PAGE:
Loading presentation...

Present Remotely

Send the link below via email or IM


Present to your audience

Start remote presentation

  • Invited audience members will follow you as you navigate and present
  • People invited to a presentation do not need a Prezi account
  • This link expires 10 minutes after you close the presentation
  • A maximum of 30 users can follow your presentation
  • Learn more about this feature in our knowledge base article

Do you really want to delete this prezi?

Neither you, nor the coeditors you shared it with will be able to recover it again.


What does Shakespeare's Othello suggest about the importance

No description

Htoon Bwa

on 5 November 2013

Comments (0)

Please log in to add your comment.

Report abuse

Transcript of What does Shakespeare's Othello suggest about the importance

What does Shakespeare's Othello suggest about the importance of reputation in an individual's life?

Reputation generates an individual's self-worth and a public image. The desire for a greater reputation may lead to the corruption of an individual's morals and ideas, and therefore harmfully manipulating others to ensure their selfish prosperity and success. The importance of an individual's reputation is that reputation governs an individuals actions; and their actions determine their reputation.
An individual's image from the perspective of others is defined by his reputation, therefore, his actions are influenced by these distinctions.
An individual's reputation is his defining characteristic, which reflects his integrity, honour, and respect; when an individual loses his reputation, he has also lost his prestige, dignity, and sustenance.
Thesis Statement
Shakespeare's Othello suggests that an individual is willing to risk their honour and integrity in the name of obtaining an esteemed position in society. Reputation mirrors an individual's life, determines how he is perceived by others, and governs his actions.
The hunger for a prestigious reputation in society corrupts the actions of individuals, resulting in the harmful manipulation of others for their personal gain.
II, i, 220
"As honest as I am."
Iago has a reputation of being honest, and it is this reputation that leads others to be so trusting, and therefore so susceptible to Iago's words.
I, iii, 435-441
"Cassio's a proper man... He hath a person and a smooth dispose/ To be suspected..."
Iago takes advantage of Cassio's reputation of being a "smooth talker" to convince Othello that Desdemona is having an affair with him
The affair is believable because of Cassio's reputation
II, iii, 281-283
"O, I have lost my reputation! I have lost the immortal part of myself, and what remains is bestial."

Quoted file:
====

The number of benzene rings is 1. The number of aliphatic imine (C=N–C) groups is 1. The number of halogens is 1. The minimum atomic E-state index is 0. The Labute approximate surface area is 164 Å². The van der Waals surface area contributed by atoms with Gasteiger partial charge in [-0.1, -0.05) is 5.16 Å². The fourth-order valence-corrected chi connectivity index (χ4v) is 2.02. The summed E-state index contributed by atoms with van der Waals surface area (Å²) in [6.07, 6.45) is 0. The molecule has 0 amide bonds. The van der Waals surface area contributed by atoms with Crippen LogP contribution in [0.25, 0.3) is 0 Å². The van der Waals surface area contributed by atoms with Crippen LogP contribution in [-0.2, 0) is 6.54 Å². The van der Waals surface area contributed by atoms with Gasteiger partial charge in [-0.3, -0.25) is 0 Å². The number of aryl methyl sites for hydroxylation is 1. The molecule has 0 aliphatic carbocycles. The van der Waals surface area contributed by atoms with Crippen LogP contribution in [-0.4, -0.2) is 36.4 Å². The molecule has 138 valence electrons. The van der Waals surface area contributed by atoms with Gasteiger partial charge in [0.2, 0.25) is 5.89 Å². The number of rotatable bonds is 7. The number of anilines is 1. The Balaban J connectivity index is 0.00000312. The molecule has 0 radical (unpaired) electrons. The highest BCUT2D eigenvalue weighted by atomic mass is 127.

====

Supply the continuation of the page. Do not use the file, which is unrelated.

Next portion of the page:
Cassio is stating that the loss of his reputation is equivalent to the loss of his identity, leaving Cassio to be a face without an identity
Othello asks Montano why he would risk his prestigious reputation by participating in this brawl, showing the importance and power of reputation, and how a small conflict can affect it.
IV, ii, 293
"But why should honor outlive honesty?"
Othello is asking why the reputation of being honorable outlasts honor itself, therefore he is stating and also questioning why reputation is so crucial.
Reputation takes decades to build but can be threatened by a single event
"If I can fasten but one cup upon him/With that which he hath drunk tonight already...As my young mistress' dog."
Iago is stating if he can pursue
Cassio to have at least one drink, Cassio's aggressive nature will encourage him to act out, and get himself fired - part of Iago's plot to power.
"For whiles this honest fool plies Desdemona...she strives to do him good...her own goodness make the net that shall enmesh them all"
Iago is manipulating Cassio's misfortune and Desdemona's good will to his advantage; suggesting to Othello that Desdemona and Cassio are having an affair to fuel Othello's jealous rage.
Uses Desdemona's established reputation as a sweet, innocent lady and destroys it reveal to Othello how much of a hussy she is
Iago reigns dominance over Desdemona and Othello by being able to play the general against his own wife and to his ultimate doom
I, iii, 426-429
"Thus do I ever make my fool my purse./ For I mine own gained knowledge should profane/ If I would time expend with such a snipe/ But for my sport and profit."
Iago takes advantage of Roderigo's love for Desdemona by stealing his money as well as getting him to do the "dirty work" in his plan to destroy Othello as
revenge fo
r not giving him lieutenancy.
Since Iago was neglected a higher position, that he desired, by Othello, it leads Iago on a rampage for revenge
So overcome with his insatiable hunger for supremacy that he tries to obtain dominance over Roderigo by pulling at every fibre of Roderigo until he is no more
Amara Naing, Shanine Van Rooijen, Patrick Quan
II, iii, 202-208
"Worthy Montano... your name is great/In mouths of the wisest censure. What's the matter/That you unlace your reputation thus..."
Support 3
Support 1
Support 2
"I have lost the immortal part of myself": He suggests that a man's life is not fulfilling and honorable unless your name as a reputable person can live on
"We will be known forever by the tracks we leave" - Native American Proverb
One places their dignity and honour in their reputation, and try to maintain the certainty of it by avoiding conflicts that may potentially scratch or injure their reputation
In the name of not being able to pursuing an esteemed position, Iago insists his will upon Cassio with contriving words to assert his power over him
He further affirms his power when Iago indirectly stabs Cassio through Roderigo
"Fair Desdemona"
"Sweet Desdemona"
Desdemona is perceived by her reputation as a pure, kind, good-hearted person. It is this reputation that allows Iago to easily manipulate her. He even states that Desdemona's goodness will be the cause of her downfall.
Full transcript